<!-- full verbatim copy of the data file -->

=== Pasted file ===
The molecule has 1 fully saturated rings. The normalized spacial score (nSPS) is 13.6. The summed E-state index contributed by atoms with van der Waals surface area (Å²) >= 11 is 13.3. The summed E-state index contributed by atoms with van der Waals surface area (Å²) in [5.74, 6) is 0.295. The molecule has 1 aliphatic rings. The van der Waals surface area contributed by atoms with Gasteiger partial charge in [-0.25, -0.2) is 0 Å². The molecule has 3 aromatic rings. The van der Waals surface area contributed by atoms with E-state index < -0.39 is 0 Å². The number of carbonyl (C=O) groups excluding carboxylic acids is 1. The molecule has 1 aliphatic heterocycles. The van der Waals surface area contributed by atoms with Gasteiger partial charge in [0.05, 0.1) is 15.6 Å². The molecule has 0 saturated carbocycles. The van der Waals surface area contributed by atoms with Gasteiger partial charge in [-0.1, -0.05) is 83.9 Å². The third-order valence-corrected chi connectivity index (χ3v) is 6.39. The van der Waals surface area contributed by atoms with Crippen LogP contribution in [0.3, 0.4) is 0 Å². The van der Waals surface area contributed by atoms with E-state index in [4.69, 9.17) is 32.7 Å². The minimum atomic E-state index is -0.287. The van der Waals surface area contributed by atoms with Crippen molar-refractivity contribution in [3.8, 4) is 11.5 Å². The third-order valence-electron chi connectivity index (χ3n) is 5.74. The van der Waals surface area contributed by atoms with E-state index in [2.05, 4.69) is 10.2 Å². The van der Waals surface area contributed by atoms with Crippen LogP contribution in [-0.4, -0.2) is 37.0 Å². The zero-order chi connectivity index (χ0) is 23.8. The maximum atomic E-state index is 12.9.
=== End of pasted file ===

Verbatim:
The molecule has 1 fully saturated rings. The normalized spacial score (nSPS) is 13.6. The summed E-state index contributed by atoms with van der Waals surface area (Å²) >= 11 is 13.3. The summed E-state index contributed by atoms with van der Waals surface area (Å²) in [5.74, 6) is 0.295. The molecule has 1 aliphatic rings. The van der Waals surface area contributed by atoms with Gasteiger partial charge in [-0.25, -0.2) is 0 Å². The molecule has 3 aromatic rings. The van der Waals surface area contributed by atoms with E-state index < -0.39 is 0 Å². The number of carbonyl (C=O) groups excluding carboxylic acids is 1. The molecule has 1 aliphatic heterocycles. The van der Waals surface area contributed by atoms with Gasteiger partial charge in [0.05, 0.1) is 15.6 Å². The molecule has 0 saturated carbocycles. The van der Waals surface area contributed by atoms with Gasteiger partial charge in [-0.1, -0.05) is 83.9 Å². The third-order valence-corrected chi connectivity index (χ3v) is 6.39. The van der Waals surface area contributed by atoms with Crippen LogP contribution in [0.3, 0.4) is 0 Å². The van der Waals surface area contributed by atoms with E-state index in [4.69, 9.17) is 32.7 Å². The minimum atomic E-state index is -0.287. The van der Waals surface area contributed by atoms with Crippen molar-refractivity contribution in [3.8, 4) is 11.5 Å². The third-order valence-electron chi connectivity index (χ3n) is 5.74. The van der Waals surface area contributed by atoms with E-state index in [2.05, 4.69) is 10.2 Å². The van der Waals surface area contributed by atoms with Crippen LogP contribution in [-0.4, -0.2) is 37.0 Å². The zero-order chi connectivity index (χ0) is 23.8. The maximum atomic E-state index is 12.9.